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Review: Asus ROG Strix XG49VQ

by Parm Mann on 2 April 2019, 14:00

Tags: ASUSTeK (TPE:2357)

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Mega-wide PC monitors have officially arrived. All the big names are looking to get in on some 32:9 action, and the Philips Brilliance 499P9H has already proven that going wide can be a real boon for productivity. Such an aspect ratio is immense when editing video or working on a mammoth spreadsheet, but how well does it translate to gaming?

Asus has wasted little time in finding out and is bringing to market a 32:9 panel designed specifically for gaming thrills and spills. It's called the ROG Strix XG49VQ and is on the way to retail stores priced at £990.

Wide gaming monitors aren't exactly new - we've seen plenty of attractive 21:9 solutions in our time - but there's wide, and then there's really, really wide. The first time you see this 32:9 panel in the flesh is be eye-opening, as the thing is just huge, measuring almost 4ft from left to right.

Design and Specification

You'll need a fair amount of desktop real estate to house the 1,193mm x 529mm x 345mm frame, and though the stand is reasonably simple to assemble, the hefty 13kg weight is such that it's best to call on an extra set of hands when putting it together. Once in place, it is an imperious piece of kit, and for such a large item, surprisingly sleek. This is helped by reasonably thin bezels on the top and sides, a subtle 1,800R curve that adds to the feeling of immersion, and a central stand that does a decent enough job of minimising wobble while offering good flexibility.

There's up to 120mm of height adjustment, -16/+16º of swivel as well as the ability to tilt to -5/+20º, and if you happen to have a bracket of your own, the supplied stand can be removed to reveal a 100mm VESA mount. We've no major qualms with the overall look and feel of the Asus panel, but my personal OCD can't get over the fact that the base of the stand isn't symmetrical - it catches my eye all the time and just doesn't look right.

What's interesting to see is how different manufacturers interpret the 32:9 form factor. While Philips favoured productivity by implementing a KVM and dual-QHD 5,120x1,440 resolution, Asus goes the other way with a heavy emphasis on gaming credentials. As such, neither panel excels in all areas. The aforementioned Brilliance 499P9H isn't ideal for gaming, and though Asus does support features such as picture-by-picture on the ROG Strix XG49VQ, the lower dual-FHD resolution isn't a creator's paradise in the same way as the Philips.

Delving into Asus's specifications reveals a VA panel with a 3,840x1,080 resolution, 4ms response time, wide 178º viewing angles, and a fast 144Hz refresh rate. Exactly what you'd expect from a 32:9 monitor with gaming credentials, and Asus keeps connectivity relatively simple by including two HDMI 2.0, DisplayPort 1.2, a headphone jack, two USB 3.0 downstream and one USB 3.0 upstream. A pair of stereo speakers lining the display's bottom edge also provides basic sound output, though we reckon Asus has missed a trick by not spacing the speakers further apart to maximise the stereo effect.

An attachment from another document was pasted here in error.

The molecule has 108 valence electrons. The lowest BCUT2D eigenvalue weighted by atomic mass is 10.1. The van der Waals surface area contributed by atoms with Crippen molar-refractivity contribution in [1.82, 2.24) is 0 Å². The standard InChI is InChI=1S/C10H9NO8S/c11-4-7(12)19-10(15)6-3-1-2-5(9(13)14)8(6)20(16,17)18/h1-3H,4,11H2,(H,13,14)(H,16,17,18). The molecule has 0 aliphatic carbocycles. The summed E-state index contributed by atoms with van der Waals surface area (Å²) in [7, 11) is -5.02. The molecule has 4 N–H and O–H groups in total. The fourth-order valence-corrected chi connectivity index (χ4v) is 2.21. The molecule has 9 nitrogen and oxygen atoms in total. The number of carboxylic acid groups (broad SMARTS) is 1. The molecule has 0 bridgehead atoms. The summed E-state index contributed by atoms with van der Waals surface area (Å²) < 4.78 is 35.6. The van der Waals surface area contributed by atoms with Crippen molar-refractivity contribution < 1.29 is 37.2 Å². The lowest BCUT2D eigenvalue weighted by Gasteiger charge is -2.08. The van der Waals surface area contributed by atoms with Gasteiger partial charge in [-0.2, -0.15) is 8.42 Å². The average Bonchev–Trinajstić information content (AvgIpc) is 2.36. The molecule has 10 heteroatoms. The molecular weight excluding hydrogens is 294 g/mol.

Still, gamers aren't likely to rely on the built-in speakers, and if you're more interested in smooth gameplay, there's support for FreeSync in the 48Hz-144Hz range, with low framerate compensation, while entry-level DisplayHDR 400 certification means the panel achieves FreeSync 2 HDR status. In truth, we reckon DisplayHDR 600 certification should be the minimum for an enjoyable HDR experience, as while the Asus meets the baseline, it remains an 8-bit panel and lacks niceties such as local dimming and an increase in colour gamut. ROG Strix XG49VQ can do HDR, but don't expect it to do HDR really well.

What we have, then, is effectively two full-HD displays in one package. On-screen text isn't as sharp as the Philips, as is to be expected given the lower pixel density, however the Asus needs less graphics firepower in order to keep games running smooth. The 4.1 million pixels on offer here isn't too dissimilar to a QHD solution, and is half as taxing as a 4K UHD panel.

Gaming at 32:9

But how well do games play at this unusual aspect ratio? Those who enjoy a multi-monitor setup will no doubt see the appeal in a one-stop solution sans central bezel, but in practise our experience has been mixed. Not all games render perfectly at this niche resolution - cutscenes, in particular, can be quite jarring as they tend not to be full screen - and suitability tends to vary from one genre to the next. You might think that strategy games such as Civilization VI would really benefit from the extra real estate, but it turns out micro-managing on such a wide scale is highly likely to result in neck ache. You literally do have to turn your head to see the various in-game elements.

Are FPS games what the ROG Strix XG49VQ is all about? Well, that's debatable, too. Some are going to love the panoramic view, but it is very much a case of personal preference. I find the almost-fisheye effect in titles like Shadow of the Tomb Raider to be quite off-putting, though Far Cry 5 seems to do a better job of making the most of the super-wide field of view. Racing games, on the other hand, are without a doubt the best use case we've seen for the 32:9 aspect ratio. Forza Horizon 4 is absolutely stunning, and out of all the pictured games, it is the one title in which the extra rendering requirements feel truly worthwhile.

Gaming on the ROG Strix XG49VQ is in some ways similar to virtual reality, in that it can elicit a Marmite-like reaction. There will be those who love the immersion, and there will be others who just end up with a headache. What is for certain is that the 144Hz panel can deliver a silky-smooth experience with either a Radeon or GeForce GPU, and it's up to developers to make the most of the super-wide view.